Air Weapons: Missiles Suddenly Can't Handle The Cold

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July 25, 2012: The U.S. Air Force has another mystery on its hands. The first one is why the F-22 air supply is making it difficult for some pilots to stay conscious. The second problem, which is actually almost as old, is all about defective rocket motors for AIM-120 AMRAAM air-to-air missiles. As a result of the rocket problem no missiles have been delivered for nearly two years. The delays have been due to faulty solid fuel rocket motors, which was discovered during testing that the air force performs on a few of every new batch of missiles. The problem is that when rocket motors are exposed to very cold conditions (as would happen when an aircraft is flying at a high altitude) they become unreliable. The air force is withholding over half a billion dollars in payments until the reliability problem is fixed. At the same time the manufacturer is frantically trying to discover the cause of the failures. The manufacturer insists that it is building the rocket motors the same way it has for three decades. So far it is a mystery as baffling as the one with the F-22 air supply.

AMRAAM has been around for a while and undergone several upgrades, without problems appearing in components that are often built the same way they have been for decades. But there have been many changes to components, including lots of new stuff. Thus it's likely that some of the components of the solid fuel (a slow burning explosive) rocket have changed and chemists are scrambling to find out what it is.

AMRAAM entered service in 1992, more than 30 years after the first radar guided air-to-air missile (the AIM-7 Sparrow) appeared. AMRAAM was designed to fix all the reliability and ease-of-use problems that cursed the AIM-7. But AMRAAM has had only had a few opportunities to be used in combat, and over half of those launched have hit something. The AIM-120D version entered service five years ago, has longer range, greater accuracy, and resistance to countermeasures. So far, AMRAAMs have spent nearly 2 million hours hanging from the wings of jet fighters in flight. Some 2,400 AMRAAMs have been fired, mostly in training or testing operations. That’s about a quarter of those produced.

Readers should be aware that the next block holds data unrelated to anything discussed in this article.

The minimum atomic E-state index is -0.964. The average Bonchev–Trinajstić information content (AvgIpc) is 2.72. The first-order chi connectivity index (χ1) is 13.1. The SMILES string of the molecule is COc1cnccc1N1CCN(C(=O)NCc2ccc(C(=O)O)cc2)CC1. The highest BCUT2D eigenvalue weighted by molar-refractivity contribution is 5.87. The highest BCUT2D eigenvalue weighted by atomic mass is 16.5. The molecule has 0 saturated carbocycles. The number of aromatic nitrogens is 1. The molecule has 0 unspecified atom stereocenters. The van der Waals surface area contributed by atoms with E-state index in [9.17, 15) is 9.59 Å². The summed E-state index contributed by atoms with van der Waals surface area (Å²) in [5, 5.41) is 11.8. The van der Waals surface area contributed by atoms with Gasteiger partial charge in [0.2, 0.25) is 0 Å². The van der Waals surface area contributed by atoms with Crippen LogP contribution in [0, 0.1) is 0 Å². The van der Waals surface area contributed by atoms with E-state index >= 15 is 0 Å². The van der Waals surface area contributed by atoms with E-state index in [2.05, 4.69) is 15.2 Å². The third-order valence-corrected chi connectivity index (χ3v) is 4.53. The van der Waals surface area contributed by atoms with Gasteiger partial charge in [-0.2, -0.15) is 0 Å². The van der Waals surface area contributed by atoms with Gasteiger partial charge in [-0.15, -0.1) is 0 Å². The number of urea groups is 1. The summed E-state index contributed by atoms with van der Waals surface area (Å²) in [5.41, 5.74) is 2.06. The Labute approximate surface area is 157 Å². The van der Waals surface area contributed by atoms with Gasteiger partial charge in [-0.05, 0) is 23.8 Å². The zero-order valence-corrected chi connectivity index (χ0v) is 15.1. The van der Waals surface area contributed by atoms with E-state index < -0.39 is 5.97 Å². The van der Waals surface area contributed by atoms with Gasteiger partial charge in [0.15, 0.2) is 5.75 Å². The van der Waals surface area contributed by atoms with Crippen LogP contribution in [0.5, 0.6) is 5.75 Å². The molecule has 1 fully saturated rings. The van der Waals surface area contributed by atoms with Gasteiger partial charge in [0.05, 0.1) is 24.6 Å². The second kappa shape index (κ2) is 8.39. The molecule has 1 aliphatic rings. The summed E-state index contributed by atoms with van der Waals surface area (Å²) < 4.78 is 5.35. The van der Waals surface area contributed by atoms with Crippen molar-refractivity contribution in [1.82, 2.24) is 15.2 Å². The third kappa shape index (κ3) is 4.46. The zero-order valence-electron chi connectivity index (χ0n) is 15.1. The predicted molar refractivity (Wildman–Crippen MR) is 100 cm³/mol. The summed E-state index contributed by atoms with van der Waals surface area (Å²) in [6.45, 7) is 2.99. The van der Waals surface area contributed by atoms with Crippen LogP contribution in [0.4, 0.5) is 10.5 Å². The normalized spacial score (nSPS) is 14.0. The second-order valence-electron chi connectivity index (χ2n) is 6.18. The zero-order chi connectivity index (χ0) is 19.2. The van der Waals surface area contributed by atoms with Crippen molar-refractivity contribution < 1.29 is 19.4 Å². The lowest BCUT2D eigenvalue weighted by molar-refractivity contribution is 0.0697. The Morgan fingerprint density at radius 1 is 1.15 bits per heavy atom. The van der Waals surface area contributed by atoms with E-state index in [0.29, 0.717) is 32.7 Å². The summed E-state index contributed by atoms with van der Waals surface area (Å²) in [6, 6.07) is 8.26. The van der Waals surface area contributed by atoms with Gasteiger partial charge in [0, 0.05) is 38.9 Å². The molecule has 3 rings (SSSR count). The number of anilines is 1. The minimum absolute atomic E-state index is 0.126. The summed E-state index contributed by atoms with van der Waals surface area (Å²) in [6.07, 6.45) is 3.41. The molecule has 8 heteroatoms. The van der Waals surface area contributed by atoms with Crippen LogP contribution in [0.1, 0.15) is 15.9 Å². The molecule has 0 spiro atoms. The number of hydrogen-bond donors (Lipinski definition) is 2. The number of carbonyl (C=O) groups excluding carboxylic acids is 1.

AMRAAM weighs 172 kg (335 pounds), is 3.7 meters (12 feet) long, and 178mm (7 inches) in diameter. AMRAAM has a max range of 70 kilometers. These missiles cost about a million dollars each. They are complex mechanical, electronic, and chemical systems and each of them, on average, suffers a component failure every 1,500 hours.

The air force and the navy have had an increasing number of incidents where their suppliers of high-tech weapons and equipment screwed up. Cancelling orders and taking manufacturers to court has not eliminated the problems. The military accuses the manufacturers of having a bad attitude, feeling that if there are problems it's easier to cozy up to members of Congress than it is to fix the technical problems. So far, that seems to be working, while the weapons and equipment don't.

 


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